Sunday, August 09, 2009

The power of pink

The power of pink


In the backwaters of Alappuzha in Kerala, Ashim and Jojo look deep into each other’s eyes as they luxuriate in a tub of milk sprinkled with rose petals and honey dew.

The cost of the spa package: Rs 22,000. The cost of love: Priceless!
Yes, that’s what a lot of such couples are doing, spending their ‘Pink’ money like never before, especially in labels, brands and destination packages, exclusively tailored for them.

Pink money, a few decades ago, mostly meant the political donations a homosexual person made. But today’s gay individuals are being spoilt for choice by entrepreneurs, who are trying to tap ‘pink’ power. The logic: they’ve higher disposable incomes, can be marginally considered as DINK (double income, no kids) couples, and are akin to single women with cash to burn!

From ‘I Dig Chick Cups’ to strategic positioning of records of gay icons like Elton John and Madonna, from gay bars to homosexual wedding packages, ‘Pink’ power is a thriving industry in the West. “Pink Rupee is knocking at our doors and the judgment will go a long way in bringing more middle-class homosexuals out of the closet,” says Manish Sharma of Boyzone Delhi, an event management firm, which organises parties for gay couples.

In the pristine beaches of Varkala lies Kerala Konnections, a homestay run by a Spanish lady who stays there with her lesbian partner. Gavin, who spent a week there with his lover Rashid, says, “We kissed while cruising down the backwaters and soaked in the massages on the sandy beaches, all without a single stray glance or taunt.”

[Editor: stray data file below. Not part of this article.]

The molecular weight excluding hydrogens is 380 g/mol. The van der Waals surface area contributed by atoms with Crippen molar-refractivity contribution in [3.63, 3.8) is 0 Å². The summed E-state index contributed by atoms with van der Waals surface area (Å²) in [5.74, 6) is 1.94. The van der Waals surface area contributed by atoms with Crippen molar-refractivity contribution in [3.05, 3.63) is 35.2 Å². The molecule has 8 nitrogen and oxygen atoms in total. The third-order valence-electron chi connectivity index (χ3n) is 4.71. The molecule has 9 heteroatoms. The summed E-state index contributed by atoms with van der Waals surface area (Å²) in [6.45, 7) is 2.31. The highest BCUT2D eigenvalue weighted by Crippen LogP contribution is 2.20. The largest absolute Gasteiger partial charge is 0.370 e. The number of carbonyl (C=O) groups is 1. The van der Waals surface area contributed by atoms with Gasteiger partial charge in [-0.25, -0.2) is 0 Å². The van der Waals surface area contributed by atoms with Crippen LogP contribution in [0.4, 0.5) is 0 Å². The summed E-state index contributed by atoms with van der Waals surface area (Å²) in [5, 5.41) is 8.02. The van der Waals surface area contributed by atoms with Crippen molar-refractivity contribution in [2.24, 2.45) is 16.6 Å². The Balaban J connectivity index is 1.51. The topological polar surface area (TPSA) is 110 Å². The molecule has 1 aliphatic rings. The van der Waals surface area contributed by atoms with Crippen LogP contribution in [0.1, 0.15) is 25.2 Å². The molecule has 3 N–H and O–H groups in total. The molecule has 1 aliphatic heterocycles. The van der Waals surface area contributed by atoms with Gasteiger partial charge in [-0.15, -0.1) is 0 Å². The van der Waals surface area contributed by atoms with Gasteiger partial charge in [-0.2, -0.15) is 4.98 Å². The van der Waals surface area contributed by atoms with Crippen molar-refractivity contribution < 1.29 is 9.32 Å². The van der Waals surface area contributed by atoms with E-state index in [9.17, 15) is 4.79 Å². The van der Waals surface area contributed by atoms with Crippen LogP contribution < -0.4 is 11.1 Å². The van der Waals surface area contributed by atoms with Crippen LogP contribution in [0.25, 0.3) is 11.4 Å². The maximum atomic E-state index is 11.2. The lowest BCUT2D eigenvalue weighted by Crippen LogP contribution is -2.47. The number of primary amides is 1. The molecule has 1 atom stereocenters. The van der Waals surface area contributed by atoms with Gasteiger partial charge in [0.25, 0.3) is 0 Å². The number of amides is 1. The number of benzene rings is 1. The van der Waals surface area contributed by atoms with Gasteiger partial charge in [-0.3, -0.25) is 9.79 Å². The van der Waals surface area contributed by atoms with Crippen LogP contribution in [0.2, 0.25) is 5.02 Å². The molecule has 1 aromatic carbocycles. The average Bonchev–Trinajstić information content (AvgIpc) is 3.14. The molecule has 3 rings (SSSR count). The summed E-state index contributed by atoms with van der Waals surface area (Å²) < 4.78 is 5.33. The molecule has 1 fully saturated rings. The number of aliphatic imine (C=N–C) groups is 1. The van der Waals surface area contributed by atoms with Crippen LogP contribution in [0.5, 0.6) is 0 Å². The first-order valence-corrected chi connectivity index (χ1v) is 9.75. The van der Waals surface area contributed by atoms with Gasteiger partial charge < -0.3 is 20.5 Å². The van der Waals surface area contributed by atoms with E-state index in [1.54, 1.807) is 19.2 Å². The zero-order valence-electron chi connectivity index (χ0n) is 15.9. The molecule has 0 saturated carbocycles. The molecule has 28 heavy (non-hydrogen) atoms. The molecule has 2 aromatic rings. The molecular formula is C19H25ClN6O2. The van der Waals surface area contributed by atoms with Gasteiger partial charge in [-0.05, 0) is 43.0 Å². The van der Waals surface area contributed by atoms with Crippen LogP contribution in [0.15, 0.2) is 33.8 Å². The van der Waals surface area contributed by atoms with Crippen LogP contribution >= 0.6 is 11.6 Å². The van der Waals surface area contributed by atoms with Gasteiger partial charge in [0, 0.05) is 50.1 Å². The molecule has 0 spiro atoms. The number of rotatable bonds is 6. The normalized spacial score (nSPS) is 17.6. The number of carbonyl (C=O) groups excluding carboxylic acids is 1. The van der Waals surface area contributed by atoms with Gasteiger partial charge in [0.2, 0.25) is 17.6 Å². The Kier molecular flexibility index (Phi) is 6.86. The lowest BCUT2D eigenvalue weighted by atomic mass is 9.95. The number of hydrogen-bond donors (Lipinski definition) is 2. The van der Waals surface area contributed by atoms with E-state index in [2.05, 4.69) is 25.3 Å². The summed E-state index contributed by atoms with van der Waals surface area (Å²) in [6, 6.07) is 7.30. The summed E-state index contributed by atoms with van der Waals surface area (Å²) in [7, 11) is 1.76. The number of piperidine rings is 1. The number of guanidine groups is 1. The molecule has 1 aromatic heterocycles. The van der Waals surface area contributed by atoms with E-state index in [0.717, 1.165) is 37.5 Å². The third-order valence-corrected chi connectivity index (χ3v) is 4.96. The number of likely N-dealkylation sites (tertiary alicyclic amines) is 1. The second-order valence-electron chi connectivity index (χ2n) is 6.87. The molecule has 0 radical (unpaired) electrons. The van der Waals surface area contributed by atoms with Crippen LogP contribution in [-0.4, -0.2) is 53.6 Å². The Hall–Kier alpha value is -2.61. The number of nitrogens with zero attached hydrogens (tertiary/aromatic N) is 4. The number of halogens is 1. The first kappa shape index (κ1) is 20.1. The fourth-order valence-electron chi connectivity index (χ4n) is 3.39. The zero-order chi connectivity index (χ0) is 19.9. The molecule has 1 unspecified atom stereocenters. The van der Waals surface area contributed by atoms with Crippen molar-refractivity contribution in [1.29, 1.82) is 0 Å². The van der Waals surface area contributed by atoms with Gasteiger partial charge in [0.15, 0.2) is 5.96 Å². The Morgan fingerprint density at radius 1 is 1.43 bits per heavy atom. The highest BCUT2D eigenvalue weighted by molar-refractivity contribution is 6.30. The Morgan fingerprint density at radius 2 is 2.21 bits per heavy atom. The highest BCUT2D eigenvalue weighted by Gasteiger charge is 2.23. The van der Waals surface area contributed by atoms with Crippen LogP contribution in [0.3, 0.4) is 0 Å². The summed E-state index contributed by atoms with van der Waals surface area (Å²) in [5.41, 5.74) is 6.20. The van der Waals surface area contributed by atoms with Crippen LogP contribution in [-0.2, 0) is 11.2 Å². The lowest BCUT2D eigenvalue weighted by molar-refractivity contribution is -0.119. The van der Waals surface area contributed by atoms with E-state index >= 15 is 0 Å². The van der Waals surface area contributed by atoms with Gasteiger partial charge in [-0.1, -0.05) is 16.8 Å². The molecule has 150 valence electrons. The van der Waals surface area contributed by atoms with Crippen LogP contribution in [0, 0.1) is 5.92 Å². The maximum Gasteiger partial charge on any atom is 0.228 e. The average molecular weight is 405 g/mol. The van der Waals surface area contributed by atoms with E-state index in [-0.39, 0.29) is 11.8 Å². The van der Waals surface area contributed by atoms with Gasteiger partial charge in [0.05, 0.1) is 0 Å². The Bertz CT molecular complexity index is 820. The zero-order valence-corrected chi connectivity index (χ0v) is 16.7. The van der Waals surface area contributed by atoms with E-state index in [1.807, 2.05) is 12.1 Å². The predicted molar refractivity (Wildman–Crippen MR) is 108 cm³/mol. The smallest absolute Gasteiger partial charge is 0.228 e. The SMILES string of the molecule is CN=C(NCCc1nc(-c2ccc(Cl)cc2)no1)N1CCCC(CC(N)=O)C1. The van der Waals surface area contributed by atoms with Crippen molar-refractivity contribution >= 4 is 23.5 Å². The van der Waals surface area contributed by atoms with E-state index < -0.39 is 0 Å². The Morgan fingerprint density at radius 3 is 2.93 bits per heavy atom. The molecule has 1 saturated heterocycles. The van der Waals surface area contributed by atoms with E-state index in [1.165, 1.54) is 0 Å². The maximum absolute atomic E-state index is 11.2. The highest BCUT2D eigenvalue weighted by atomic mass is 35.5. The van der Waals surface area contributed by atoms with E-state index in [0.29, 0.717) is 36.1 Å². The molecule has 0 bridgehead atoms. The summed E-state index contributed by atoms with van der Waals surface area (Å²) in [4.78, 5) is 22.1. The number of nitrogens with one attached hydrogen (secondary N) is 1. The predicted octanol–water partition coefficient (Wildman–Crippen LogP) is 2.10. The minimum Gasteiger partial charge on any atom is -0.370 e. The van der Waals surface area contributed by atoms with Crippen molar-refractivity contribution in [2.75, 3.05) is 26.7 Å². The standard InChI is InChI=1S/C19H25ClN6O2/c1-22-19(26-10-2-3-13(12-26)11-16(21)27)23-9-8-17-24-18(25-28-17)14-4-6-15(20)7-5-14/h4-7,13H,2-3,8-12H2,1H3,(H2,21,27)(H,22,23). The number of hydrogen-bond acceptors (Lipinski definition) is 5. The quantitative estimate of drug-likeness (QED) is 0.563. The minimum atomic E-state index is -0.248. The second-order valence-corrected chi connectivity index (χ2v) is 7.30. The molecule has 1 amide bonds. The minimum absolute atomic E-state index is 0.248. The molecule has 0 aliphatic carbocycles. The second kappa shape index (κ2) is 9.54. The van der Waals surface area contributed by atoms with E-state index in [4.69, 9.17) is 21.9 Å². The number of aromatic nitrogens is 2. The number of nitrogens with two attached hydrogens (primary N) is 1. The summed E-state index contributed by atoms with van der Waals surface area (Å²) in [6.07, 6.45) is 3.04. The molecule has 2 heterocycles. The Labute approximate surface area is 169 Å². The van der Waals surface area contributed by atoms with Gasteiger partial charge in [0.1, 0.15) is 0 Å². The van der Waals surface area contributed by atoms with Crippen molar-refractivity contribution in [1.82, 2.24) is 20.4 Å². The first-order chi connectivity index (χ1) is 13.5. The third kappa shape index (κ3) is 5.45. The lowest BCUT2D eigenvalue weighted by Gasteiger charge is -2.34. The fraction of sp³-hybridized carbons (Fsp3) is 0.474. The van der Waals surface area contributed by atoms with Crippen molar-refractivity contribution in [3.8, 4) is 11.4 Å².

In Delhi, at a swish Pan-Asian fine diner at DLF Mall, a gay night last month had many couples shell out thousands just to let their hair down in the privacy of their ilk. A staff at Polka, a nightclub in the capital, says the earnings from a “mask party” are much more than special nights for heterosexual couples.

Sanjay Malhotra of Mumbai-based Indija Pink, a travel portal dedicated to the gay community, is busy with arrangements for India’s ‘first exclusive gay group tour’. On offer is “prime luxury at a beach-front villa” in Goa. He sells about five travel packages a month to the community.

In the US, the market is estimated to be worth $660 billion in spending on ‘gay’ beverages, luxury goods, entertainment, travel, financial services, even bras for boys! In India, Absolut Vodka launched bottles in gay pride colours for a party in Delhi.

A website, which conducts gay tours, lists India as a popular destination. Beer giant Tuborg has gay connotations in its ads, so does Dolce & Gabana.
Says gay rights activist Ashok Row Kavi, “India is taking tentative steps. One notices a line of T-shirts, queer-friendly hotels.”

Curiously, the fashion community, with a fair number of homosexual designers, is still biding its time. A top gay designer confides, however, “We’re thinking of ‘dedicated’ labels.”

And why not? After all, it’s about 26 million Indians we’re talking about here!




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